Paul Schrader's film, First Reformed, is being released on DVD and streaming on August 21, 2018. Here are some questions to guide small group conversations about the film.
Rev. Shannon Jammal-Hollemans serves as a Collaborative Program Developer for two ministries of the Christian Reformed Church: the Office of Social Justice and Faith Formation Ministries. She earned her Bachelor of Arts degree at Grand Valley State University (Allendale, Michigan) and her Master of Divinity at Calvin Theological Seminary (Grand Rapids, Michigan). She is ordained to her position by Oakdale Park Christian Reformed Church in Grand Rapids, Michigan.
Faith formation and discipleship, ethnic and racial diversity and reconciliation, justice, interfaith and ecumenical relationships, belonging and inclusion in the Church
I have hope that God is still working in my child’s life, even when she doesn’t recognize it. I have hope that God will continue to walk alongside her parents in those times when her absence at university is felt deeply.
I hope that God will see me living the gospel—making courageous decisions, sacrificing my comfort for others, giving when it hurts, and trusting God as the great provider to meet my needs and the needs of others.
Sometimes it looks as though we, as North American Christians, are spending so much time writing, talking, and debating about justice issues that we do not have time to actually follow Jesus in seeking justice.
With the rise of anti-Muslim bigotry and hate crimes in the U.S., coverage of events like this — where Jews, Christians, and Muslims gather to talk about how they can work together to seek peace — is critically important.
Not only can we learn from the history of the land and its peoples, but the present conflict also presents an opportunity to learn about God’s justice and peace from people who are seeking it with diligence and grace.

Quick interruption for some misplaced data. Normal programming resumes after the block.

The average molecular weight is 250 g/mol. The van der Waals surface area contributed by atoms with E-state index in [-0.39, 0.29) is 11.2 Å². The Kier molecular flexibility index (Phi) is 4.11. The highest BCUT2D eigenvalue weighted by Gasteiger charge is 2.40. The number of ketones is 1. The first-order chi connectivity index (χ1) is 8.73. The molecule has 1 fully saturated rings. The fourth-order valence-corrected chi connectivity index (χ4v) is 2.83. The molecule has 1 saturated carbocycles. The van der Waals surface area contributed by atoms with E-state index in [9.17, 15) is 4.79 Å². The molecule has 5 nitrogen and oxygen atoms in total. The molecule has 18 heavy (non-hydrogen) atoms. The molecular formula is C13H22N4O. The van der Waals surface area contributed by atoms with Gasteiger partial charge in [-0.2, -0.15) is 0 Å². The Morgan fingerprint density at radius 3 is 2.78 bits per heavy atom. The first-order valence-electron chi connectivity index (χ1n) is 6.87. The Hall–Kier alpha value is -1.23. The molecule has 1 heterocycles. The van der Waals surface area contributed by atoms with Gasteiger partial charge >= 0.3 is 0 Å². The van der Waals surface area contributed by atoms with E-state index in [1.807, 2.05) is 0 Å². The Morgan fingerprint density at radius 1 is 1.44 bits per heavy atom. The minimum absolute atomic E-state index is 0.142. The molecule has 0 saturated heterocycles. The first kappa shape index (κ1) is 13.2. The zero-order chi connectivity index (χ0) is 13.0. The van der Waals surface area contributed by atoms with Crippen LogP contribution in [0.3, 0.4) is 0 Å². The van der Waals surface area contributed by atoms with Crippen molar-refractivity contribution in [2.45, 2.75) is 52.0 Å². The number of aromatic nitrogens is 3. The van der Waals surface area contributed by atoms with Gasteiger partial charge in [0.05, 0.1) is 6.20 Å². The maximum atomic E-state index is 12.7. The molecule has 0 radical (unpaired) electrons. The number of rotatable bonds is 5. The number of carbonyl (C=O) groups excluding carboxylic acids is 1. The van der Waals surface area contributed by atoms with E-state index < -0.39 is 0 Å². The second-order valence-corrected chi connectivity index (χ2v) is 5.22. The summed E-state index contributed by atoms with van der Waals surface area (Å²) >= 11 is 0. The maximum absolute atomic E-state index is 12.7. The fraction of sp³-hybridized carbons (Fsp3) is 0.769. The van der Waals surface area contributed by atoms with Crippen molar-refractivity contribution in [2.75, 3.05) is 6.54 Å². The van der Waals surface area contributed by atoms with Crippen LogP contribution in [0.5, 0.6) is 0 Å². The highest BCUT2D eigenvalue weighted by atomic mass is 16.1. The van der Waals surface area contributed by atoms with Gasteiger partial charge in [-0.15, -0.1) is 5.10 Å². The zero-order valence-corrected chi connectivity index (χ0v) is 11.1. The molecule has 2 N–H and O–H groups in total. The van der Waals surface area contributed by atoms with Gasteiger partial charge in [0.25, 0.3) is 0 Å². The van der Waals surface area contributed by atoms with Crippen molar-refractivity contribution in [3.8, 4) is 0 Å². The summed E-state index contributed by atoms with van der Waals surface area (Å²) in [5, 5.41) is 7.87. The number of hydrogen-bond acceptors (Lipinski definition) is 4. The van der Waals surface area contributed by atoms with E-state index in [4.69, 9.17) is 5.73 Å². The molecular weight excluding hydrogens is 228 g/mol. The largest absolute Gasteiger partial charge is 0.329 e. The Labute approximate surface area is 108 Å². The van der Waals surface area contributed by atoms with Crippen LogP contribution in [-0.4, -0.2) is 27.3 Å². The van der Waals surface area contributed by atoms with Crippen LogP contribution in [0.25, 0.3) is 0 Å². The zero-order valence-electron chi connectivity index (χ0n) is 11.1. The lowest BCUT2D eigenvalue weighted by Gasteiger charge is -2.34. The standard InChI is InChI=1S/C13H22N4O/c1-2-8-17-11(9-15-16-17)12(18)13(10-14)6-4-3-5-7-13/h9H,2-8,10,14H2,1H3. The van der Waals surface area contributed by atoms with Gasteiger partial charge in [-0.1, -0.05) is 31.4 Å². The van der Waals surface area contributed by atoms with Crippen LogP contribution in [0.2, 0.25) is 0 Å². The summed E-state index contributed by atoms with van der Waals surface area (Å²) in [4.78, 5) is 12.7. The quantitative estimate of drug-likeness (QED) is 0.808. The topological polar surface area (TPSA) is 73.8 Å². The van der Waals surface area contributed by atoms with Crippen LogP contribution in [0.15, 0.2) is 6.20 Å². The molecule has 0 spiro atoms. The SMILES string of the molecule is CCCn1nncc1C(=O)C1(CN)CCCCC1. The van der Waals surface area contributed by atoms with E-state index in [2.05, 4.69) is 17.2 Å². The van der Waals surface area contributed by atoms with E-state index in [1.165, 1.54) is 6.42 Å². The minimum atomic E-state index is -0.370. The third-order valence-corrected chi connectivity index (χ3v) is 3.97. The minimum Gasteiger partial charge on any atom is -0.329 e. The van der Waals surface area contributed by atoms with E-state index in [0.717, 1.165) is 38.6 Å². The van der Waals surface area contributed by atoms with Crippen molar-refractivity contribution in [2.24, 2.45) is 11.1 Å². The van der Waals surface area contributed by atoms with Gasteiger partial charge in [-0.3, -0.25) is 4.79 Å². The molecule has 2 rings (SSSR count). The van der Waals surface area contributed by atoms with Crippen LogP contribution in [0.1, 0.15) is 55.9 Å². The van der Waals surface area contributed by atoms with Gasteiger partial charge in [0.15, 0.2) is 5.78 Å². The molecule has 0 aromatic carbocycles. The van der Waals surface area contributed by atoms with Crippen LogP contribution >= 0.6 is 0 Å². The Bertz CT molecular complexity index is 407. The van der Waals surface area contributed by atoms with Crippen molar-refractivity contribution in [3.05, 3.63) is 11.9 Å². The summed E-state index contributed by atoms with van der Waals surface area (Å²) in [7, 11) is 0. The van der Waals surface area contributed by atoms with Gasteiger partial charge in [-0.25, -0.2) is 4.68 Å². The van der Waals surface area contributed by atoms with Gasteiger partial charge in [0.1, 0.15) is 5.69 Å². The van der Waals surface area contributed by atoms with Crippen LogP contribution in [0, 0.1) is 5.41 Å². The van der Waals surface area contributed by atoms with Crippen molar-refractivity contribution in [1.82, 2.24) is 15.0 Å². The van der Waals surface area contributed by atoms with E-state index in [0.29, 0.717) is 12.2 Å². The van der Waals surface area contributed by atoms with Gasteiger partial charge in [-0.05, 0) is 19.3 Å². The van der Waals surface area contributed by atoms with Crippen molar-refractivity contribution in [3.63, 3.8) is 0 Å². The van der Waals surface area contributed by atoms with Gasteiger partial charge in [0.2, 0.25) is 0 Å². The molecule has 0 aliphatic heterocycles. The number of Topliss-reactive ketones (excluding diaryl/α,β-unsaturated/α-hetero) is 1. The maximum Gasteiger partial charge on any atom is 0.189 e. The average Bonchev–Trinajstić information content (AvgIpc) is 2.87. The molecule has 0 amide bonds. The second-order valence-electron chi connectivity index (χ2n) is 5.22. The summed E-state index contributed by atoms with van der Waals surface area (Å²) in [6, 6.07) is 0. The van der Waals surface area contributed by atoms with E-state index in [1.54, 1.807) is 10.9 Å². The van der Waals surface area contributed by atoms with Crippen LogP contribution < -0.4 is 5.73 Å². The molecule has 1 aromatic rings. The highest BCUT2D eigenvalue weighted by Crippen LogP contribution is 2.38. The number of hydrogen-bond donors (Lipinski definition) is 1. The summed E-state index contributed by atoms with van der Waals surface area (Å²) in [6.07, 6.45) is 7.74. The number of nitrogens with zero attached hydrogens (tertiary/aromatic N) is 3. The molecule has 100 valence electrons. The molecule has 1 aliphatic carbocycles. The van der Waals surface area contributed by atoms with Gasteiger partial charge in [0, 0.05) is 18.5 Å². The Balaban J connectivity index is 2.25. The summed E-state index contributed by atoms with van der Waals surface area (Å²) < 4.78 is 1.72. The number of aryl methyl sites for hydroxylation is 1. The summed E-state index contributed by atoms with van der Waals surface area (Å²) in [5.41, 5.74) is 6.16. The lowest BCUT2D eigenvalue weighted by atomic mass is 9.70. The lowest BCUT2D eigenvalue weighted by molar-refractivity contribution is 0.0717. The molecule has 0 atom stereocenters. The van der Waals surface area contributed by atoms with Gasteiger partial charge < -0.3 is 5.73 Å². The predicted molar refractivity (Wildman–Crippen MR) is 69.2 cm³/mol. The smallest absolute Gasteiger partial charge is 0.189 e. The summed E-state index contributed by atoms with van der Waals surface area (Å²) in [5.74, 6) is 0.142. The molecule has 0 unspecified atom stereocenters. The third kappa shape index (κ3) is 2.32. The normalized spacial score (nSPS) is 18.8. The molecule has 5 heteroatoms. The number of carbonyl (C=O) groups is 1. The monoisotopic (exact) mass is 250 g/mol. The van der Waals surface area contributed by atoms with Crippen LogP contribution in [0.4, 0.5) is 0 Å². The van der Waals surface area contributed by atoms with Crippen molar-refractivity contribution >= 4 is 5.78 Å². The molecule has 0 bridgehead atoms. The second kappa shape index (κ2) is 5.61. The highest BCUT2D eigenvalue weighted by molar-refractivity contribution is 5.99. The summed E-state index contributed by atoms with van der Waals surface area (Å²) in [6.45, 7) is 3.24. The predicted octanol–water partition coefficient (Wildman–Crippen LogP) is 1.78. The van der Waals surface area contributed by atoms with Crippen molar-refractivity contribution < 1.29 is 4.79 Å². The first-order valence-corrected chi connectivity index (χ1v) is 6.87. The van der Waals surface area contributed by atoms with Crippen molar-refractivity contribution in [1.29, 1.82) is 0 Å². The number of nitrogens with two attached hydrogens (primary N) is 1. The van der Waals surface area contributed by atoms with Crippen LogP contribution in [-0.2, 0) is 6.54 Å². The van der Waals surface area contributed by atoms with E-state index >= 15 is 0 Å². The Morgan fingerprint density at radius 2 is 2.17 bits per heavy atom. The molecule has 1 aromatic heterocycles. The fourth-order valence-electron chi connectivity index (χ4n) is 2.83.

The CRC Office of Race Relations is now offering discussion guides for small groups on books and films that address the topics of race and faith. First up is Trevor Noah's memoir, Born a Crime.
As Christians, we need to stop talking about people—whether youth in the church or Muslims or atheists—like they are a problem to be solved. We don’t own Jesus so it is not our job to offer Jesus to others.
Here are seven ideas of activities with the potential to form faith that you can do with your kids for little or no dough.
When my children were young, we used Making Time for God: A Devotional for Children and Families to Share by Susan Garrett and Amy Plantinga Pauw. I’d recommend it!posted on: Family Devotional?
This article highlights how this move hurts the Christian community in Jerusalem. Particularly, these lines:
"Taken at face value, this new policy suggests that if in the past Israel viewed...
This article explains why this is a threat to Palestinian Christian communities in Jerusalem.
Hi, again. I think we are looking at my comments from pretty difference perspectives. I am writing this as a pastor, identifying a cultural issue in the Church that needs to be addressed. I am...
Thanks for your comment, Eric. I think you are misreading the post. I do not ask people to choose between talking about justice and doing justice. I state that Christians are spending too much...
Certainly. Here are a few ideas for learning more...
Blood Brothers (book: available for purchase on amazon)
Canadian Friends of Sabeel (website: friendsofsabeel.ca)
Thanks for this thoughtful piece on church culture, and how well we welcome folks. I hope you will come visit us at Oakdale Park CRC (if you haven't already)! Grace and peace as you settle in...posted on: O Church, Where Art Thou?
Moyes' novel perpetuates a dangerous narrative that it is up to all of us to call out and challenge. Thanks for doing that with this post!posted on: A Spoiled Brat Gets His Way and Dies
I will Get working on that. Thanks for the recommendation!
Thanks for your question. We don't have any other guides available yet, but we are working on developing them. Let us know if you have suggestions to pass along!